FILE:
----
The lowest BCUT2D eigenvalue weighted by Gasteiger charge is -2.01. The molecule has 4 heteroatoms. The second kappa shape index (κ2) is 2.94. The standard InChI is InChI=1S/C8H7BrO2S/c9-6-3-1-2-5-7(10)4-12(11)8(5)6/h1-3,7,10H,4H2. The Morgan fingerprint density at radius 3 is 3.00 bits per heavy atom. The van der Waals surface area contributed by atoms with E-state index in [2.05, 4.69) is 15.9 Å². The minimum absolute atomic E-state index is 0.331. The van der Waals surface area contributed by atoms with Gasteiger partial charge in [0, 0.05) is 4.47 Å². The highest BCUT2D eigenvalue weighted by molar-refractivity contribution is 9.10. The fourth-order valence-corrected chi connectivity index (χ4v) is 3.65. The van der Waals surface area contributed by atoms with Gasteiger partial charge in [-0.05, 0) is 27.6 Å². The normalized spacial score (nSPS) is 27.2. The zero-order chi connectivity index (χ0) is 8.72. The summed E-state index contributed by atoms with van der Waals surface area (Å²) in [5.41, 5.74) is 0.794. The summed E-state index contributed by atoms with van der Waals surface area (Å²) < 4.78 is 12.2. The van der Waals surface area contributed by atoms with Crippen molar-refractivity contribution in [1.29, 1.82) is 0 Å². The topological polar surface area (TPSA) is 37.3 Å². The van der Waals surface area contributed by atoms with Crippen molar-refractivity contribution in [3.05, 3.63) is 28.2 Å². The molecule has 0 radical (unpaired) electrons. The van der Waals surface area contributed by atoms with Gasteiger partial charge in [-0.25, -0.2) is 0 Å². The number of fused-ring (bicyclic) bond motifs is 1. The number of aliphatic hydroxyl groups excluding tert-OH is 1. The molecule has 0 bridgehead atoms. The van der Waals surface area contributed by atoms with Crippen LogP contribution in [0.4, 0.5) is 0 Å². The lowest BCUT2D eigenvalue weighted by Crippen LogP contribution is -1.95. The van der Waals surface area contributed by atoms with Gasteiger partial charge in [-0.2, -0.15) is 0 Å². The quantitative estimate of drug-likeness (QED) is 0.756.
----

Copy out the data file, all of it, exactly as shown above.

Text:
The lowest BCUT2D eigenvalue weighted by Gasteiger charge is -2.01. The molecule has 4 heteroatoms. The second kappa shape index (κ2) is 2.94. The standard InChI is InChI=1S/C8H7BrO2S/c9-6-3-1-2-5-7(10)4-12(11)8(5)6/h1-3,7,10H,4H2. The Morgan fingerprint density at radius 3 is 3.00 bits per heavy atom. The van der Waals surface area contributed by atoms with E-state index in [2.05, 4.69) is 15.9 Å². The minimum absolute atomic E-state index is 0.331. The van der Waals surface area contributed by atoms with Gasteiger partial charge in [0, 0.05) is 4.47 Å². The highest BCUT2D eigenvalue weighted by molar-refractivity contribution is 9.10. The fourth-order valence-corrected chi connectivity index (χ4v) is 3.65. The van der Waals surface area contributed by atoms with Gasteiger partial charge in [-0.05, 0) is 27.6 Å². The normalized spacial score (nSPS) is 27.2. The zero-order chi connectivity index (χ0) is 8.72. The summed E-state index contributed by atoms with van der Waals surface area (Å²) in [5.41, 5.74) is 0.794. The summed E-state index contributed by atoms with van der Waals surface area (Å²) < 4.78 is 12.2. The van der Waals surface area contributed by atoms with Crippen molar-refractivity contribution in [1.29, 1.82) is 0 Å². The topological polar surface area (TPSA) is 37.3 Å². The van der Waals surface area contributed by atoms with Crippen molar-refractivity contribution in [3.05, 3.63) is 28.2 Å². The molecule has 0 radical (unpaired) electrons. The van der Waals surface area contributed by atoms with Gasteiger partial charge in [-0.25, -0.2) is 0 Å². The number of fused-ring (bicyclic) bond motifs is 1. The number of aliphatic hydroxyl groups excluding tert-OH is 1. The molecule has 0 bridgehead atoms. The van der Waals surface area contributed by atoms with Crippen LogP contribution in [0.4, 0.5) is 0 Å². The lowest BCUT2D eigenvalue weighted by Crippen LogP contribution is -1.95. The van der Waals surface area contributed by atoms with Gasteiger partial charge in [-0.2, -0.15) is 0 Å². The quantitative estimate of drug-likeness (QED) is 0.756.